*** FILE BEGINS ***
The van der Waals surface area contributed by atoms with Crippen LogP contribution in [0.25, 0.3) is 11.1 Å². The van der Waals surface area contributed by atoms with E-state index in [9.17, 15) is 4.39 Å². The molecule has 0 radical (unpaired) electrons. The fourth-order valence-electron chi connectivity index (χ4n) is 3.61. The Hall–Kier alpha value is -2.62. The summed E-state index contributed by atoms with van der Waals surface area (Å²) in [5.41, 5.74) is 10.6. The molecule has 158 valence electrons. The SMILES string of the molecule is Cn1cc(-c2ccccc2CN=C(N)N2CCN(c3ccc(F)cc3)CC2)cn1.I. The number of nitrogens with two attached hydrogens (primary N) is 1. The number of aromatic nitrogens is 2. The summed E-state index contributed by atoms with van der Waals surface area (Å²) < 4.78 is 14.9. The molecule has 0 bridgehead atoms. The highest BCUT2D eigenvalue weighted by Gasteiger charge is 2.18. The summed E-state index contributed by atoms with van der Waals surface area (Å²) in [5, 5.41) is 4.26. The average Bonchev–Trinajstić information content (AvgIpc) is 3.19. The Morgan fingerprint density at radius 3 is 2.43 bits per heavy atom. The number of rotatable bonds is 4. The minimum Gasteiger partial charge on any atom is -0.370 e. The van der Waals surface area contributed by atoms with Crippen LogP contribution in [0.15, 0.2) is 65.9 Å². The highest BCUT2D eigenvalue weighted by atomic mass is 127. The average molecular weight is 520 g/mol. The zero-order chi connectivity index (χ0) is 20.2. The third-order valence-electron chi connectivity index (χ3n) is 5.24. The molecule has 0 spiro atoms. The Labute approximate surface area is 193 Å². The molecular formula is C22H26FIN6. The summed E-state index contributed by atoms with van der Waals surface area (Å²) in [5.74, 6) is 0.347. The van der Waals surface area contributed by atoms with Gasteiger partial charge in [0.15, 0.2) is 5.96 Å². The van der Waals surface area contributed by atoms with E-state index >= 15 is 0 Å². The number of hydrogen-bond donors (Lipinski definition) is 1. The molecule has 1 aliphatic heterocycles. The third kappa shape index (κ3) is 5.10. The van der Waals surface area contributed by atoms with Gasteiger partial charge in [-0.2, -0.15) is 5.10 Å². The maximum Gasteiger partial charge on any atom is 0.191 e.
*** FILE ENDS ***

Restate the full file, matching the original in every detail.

The van der Waals surface area contributed by atoms with Crippen LogP contribution in [0.25, 0.3) is 11.1 Å². The van der Waals surface area contributed by atoms with E-state index in [9.17, 15) is 4.39 Å². The molecule has 0 radical (unpaired) electrons. The fourth-order valence-electron chi connectivity index (χ4n) is 3.61. The Hall–Kier alpha value is -2.62. The summed E-state index contributed by atoms with van der Waals surface area (Å²) in [5.41, 5.74) is 10.6. The molecule has 158 valence electrons. The SMILES string of the molecule is Cn1cc(-c2ccccc2CN=C(N)N2CCN(c3ccc(F)cc3)CC2)cn1.I. The number of nitrogens with two attached hydrogens (primary N) is 1. The number of aromatic nitrogens is 2. The summed E-state index contributed by atoms with van der Waals surface area (Å²) < 4.78 is 14.9. The molecule has 0 bridgehead atoms. The highest BCUT2D eigenvalue weighted by Gasteiger charge is 2.18. The summed E-state index contributed by atoms with van der Waals surface area (Å²) in [5, 5.41) is 4.26. The average Bonchev–Trinajstić information content (AvgIpc) is 3.19. The Morgan fingerprint density at radius 3 is 2.43 bits per heavy atom. The number of rotatable bonds is 4. The minimum Gasteiger partial charge on any atom is -0.370 e. The van der Waals surface area contributed by atoms with Crippen LogP contribution in [0.15, 0.2) is 65.9 Å². The highest BCUT2D eigenvalue weighted by atomic mass is 127. The average molecular weight is 520 g/mol. The zero-order chi connectivity index (χ0) is 20.2. The third-order valence-electron chi connectivity index (χ3n) is 5.24. The molecule has 0 spiro atoms. The Labute approximate surface area is 193 Å². The molecular formula is C22H26FIN6. The summed E-state index contributed by atoms with van der Waals surface area (Å²) in [5.74, 6) is 0.347. The van der Waals surface area contributed by atoms with Gasteiger partial charge in [0.15, 0.2) is 5.96 Å². The van der Waals surface area contributed by atoms with E-state index >= 15 is 0 Å². The number of hydrogen-bond donors (Lipinski definition) is 1. The molecule has 1 aliphatic heterocycles. The third kappa shape index (κ3) is 5.10. The van der Waals surface area contributed by atoms with Gasteiger partial charge in [-0.2, -0.15) is 5.10 Å². The maximum Gasteiger partial charge on any atom is 0.191 e.